By Philippa Fogarty
Leaders from Russia, China and Central Asian states meet in Shanghai on Thursday for what will be the most high profile meeting to date of the Shanghai Cooperation Organisation.
The SCO has started to attract more international attention
This heightened interest is in part due to the presence of Iranian President Mahmoud Ahmadinejad, who is attending as an observer.
Diplomats will watch for signs China and Russia can persuade Iran to accept an EU and US-backed package of incentives in return for concessions on the nuclear issue.
But it is also the growing status of the SCO, once a little-know regional body, that has attracted attention.
"The SCO is moving at a very rapid speed and having much more of an influence than anticipated," says Andrew Small, director of the UK-based Foreign Policy Centre's Beijing office. "Interest in the diplomatic community has mushroomed."
The grouping initially came into being as the Shanghai Five, which reached a series of agreements in 1996 and 1997 on border issues.
It now comprises China, Russia and the four Central Asian states of Kazakhstan, Kyrgyzstan, Tajikistan and Uzbekistan. Four nations - Iran, Mongolia, India and Pakistan - have observer status.
The Central Asian region can help meet China's energy demands
The grouping seemed to benefit all its members. For China, one of the issues was the energy resources it was competing for to fuel its growing economy. Russia and Central Asia could provide them. China in return could provide a market for trade.
And for Central Asian governments, Russia and China represented support without questions over issues such as human rights.
But as the organisation's scope has widened, it has come to be seen as a way for China and Russia to limit US influence in the strategically important Central Asian region.
"Before 9/11, the idea was to have a fairly loose regional security forum," says Dr Paul Cornish, head of the international security programme at think-tank Chatham House. "The job then was to deal with lingering problems associated with the collapse of the Soviet Union."
"But from 9/11 the emphasis began to shift, simply because the US took more interest in the region in terms of sites for its military bases."
Both Russia and China became increasingly concerned about the presence of the US in their backyard.
In June 2005, the SCO raised the issue publicly, issuing a statement calling for a deadline to be set for the withdrawal of US military bases from Uzbekistan and Kyrgyzstan.
"The US was taken by surprise by the 2005 statement," says Mr Small. Subsequently ordered out of Uzbekistan, the US has since been in negotiations to retain its bases in Kyrgyzstan.
Dr Cornish says that this was when the debate about the SCO came alive: "After the SCO made their statement on wanting the US military out of the region, it began to focus attention on the real purpose of the SCO."
China's Assistant Foreign Minister Li Hui denied on Monday that the SCO targets the US. "We do not go in for military blocs," he told a press conference. "We do not go in for confrontation and we do not target any third country."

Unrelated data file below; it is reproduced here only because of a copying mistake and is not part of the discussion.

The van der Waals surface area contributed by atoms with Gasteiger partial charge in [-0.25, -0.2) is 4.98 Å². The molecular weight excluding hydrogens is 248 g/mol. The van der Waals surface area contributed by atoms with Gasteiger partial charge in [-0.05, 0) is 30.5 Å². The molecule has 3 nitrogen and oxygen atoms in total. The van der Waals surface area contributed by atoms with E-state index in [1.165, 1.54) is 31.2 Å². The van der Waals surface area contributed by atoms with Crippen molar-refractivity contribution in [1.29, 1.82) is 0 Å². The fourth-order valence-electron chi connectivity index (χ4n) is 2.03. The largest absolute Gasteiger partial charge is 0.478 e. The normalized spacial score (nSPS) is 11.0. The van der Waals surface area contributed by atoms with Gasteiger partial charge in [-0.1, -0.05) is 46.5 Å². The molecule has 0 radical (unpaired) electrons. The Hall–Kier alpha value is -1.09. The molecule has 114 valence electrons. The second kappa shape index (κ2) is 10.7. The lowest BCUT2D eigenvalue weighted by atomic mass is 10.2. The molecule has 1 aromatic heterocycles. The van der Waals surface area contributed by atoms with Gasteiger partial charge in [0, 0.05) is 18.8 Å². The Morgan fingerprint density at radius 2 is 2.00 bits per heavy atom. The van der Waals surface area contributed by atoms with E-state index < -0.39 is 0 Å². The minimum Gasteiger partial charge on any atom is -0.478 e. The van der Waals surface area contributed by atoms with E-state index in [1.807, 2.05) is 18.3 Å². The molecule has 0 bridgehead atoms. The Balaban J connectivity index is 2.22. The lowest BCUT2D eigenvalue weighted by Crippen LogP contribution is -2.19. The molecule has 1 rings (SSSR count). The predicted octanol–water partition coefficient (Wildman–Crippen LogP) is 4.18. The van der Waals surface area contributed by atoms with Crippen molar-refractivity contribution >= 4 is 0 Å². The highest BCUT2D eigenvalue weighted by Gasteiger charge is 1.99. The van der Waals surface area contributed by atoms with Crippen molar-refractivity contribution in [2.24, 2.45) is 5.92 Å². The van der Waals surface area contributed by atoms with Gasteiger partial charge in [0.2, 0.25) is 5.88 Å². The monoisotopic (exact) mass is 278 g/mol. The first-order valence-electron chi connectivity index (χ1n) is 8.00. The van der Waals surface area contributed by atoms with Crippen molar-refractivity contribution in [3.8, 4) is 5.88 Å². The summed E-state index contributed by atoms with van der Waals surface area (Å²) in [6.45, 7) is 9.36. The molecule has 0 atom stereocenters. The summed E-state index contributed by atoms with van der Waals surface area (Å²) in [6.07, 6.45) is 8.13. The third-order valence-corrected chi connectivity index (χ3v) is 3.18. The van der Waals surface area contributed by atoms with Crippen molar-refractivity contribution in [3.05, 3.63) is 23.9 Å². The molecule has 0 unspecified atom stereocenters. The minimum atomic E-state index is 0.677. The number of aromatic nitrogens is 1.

Oksana Antonenko, a senior fellow at the International Institute of Strategic Studies, suggests another view.
"I am one of the people that has a positive view of the SCO," she says. "The SCO should be seen in the light of Central Asia moving to regain its Asian identity and seeking to move closer to Asia."
Analysts have played down the idea that the SCO could emerge as a regional rival to the US or as some sort of Asian NATO.
The degree of cooperation that is taking place on the defence side is, however, attracting attention. In August 2003, five SCO countries held anti-terror exercises in China and Kazakhstan, and more drills are due to be held in Russia next year.
But Mr Small does not think it is time for the US to be concerned. "The idea that this would actually turn into a full-scale military alliance is not on the cards at the moment," he said.
Both China and Russia are well aware the alarm such a move would provoke in Washington. While Russia might risk it, China would not, he says.
Dr Cornish agrees. "It is far too early to say that this is a Russo-Chinese version of NATO."
The observer states may be a factor in the organisation's development, says Ms Antonenko.
"None of the observer states are interested in the SCO as a political and military alliance. They are primarily interested in economic cooperation and regional development issues."
She says that while Russia sees the SCO as more of a political and security entity, if the observer states start to play a more active role, the organisation will evolve in a more economic direction.
During Thursday's summit, members will finalise agreements on economic and security cooperation, officials say. Smuggling and drug trafficking are also on the agenda.
Members are also expected to issue a declaration laying out the SCO's path for the future.
Dr Cornish believes this path is not yet clear.
"Having raised the issue with its declaration about the US presence, in my view the SCO hasn't answered the question about what the organisation is supposed to be doing," he says.